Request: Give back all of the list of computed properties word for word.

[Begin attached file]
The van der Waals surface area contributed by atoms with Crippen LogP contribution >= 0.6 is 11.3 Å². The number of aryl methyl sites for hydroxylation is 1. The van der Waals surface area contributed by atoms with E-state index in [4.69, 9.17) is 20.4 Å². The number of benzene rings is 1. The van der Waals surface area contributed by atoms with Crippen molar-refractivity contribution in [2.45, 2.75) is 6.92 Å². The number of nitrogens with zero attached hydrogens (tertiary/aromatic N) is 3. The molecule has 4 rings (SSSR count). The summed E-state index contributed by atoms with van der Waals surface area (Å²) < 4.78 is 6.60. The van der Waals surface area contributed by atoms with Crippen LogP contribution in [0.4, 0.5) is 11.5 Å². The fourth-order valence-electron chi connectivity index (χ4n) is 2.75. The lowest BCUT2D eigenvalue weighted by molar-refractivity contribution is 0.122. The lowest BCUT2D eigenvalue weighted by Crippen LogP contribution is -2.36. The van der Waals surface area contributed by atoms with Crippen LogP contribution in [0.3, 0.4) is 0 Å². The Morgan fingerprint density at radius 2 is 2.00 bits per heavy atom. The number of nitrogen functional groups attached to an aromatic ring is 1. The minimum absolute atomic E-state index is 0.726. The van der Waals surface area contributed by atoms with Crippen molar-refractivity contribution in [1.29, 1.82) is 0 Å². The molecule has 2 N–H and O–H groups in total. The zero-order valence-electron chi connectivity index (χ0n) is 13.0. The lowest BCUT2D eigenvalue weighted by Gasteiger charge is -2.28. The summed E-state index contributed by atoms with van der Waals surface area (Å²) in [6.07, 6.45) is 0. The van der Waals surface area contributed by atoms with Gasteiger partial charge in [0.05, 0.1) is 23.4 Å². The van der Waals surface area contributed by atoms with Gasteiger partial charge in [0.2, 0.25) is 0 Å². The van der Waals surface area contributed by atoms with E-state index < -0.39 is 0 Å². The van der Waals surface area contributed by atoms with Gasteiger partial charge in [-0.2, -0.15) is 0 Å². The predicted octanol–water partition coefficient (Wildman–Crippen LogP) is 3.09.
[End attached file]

The van der Waals surface area contributed by atoms with Crippen LogP contribution >= 0.6 is 11.3 Å². The number of aryl methyl sites for hydroxylation is 1. The van der Waals surface area contributed by atoms with E-state index in [4.69, 9.17) is 20.4 Å². The number of benzene rings is 1. The van der Waals surface area contributed by atoms with Crippen molar-refractivity contribution in [2.45, 2.75) is 6.92 Å². The number of nitrogens with zero attached hydrogens (tertiary/aromatic N) is 3. The molecule has 4 rings (SSSR count). The summed E-state index contributed by atoms with van der Waals surface area (Å²) < 4.78 is 6.60. The van der Waals surface area contributed by atoms with Crippen LogP contribution in [0.4, 0.5) is 11.5 Å². The fourth-order valence-electron chi connectivity index (χ4n) is 2.75. The lowest BCUT2D eigenvalue weighted by molar-refractivity contribution is 0.122. The lowest BCUT2D eigenvalue weighted by Crippen LogP contribution is -2.36. The van der Waals surface area contributed by atoms with Crippen LogP contribution in [0.3, 0.4) is 0 Å². The Morgan fingerprint density at radius 2 is 2.00 bits per heavy atom. The number of nitrogen functional groups attached to an aromatic ring is 1. The minimum absolute atomic E-state index is 0.726. The van der Waals surface area contributed by atoms with Crippen molar-refractivity contribution in [1.29, 1.82) is 0 Å². The molecule has 2 N–H and O–H groups in total. The zero-order valence-electron chi connectivity index (χ0n) is 13.0. The lowest BCUT2D eigenvalue weighted by Gasteiger charge is -2.28. The summed E-state index contributed by atoms with van der Waals surface area (Å²) in [6.07, 6.45) is 0. The van der Waals surface area contributed by atoms with Gasteiger partial charge in [0.05, 0.1) is 23.4 Å². The van der Waals surface area contributed by atoms with Gasteiger partial charge in [0.2, 0.25) is 0 Å². The van der Waals surface area contributed by atoms with E-state index < -0.39 is 0 Å². The van der Waals surface area contributed by atoms with Gasteiger partial charge in [-0.2, -0.15) is 0 Å². The predicted octanol–water partition coefficient (Wildman–Crippen LogP) is 3.09.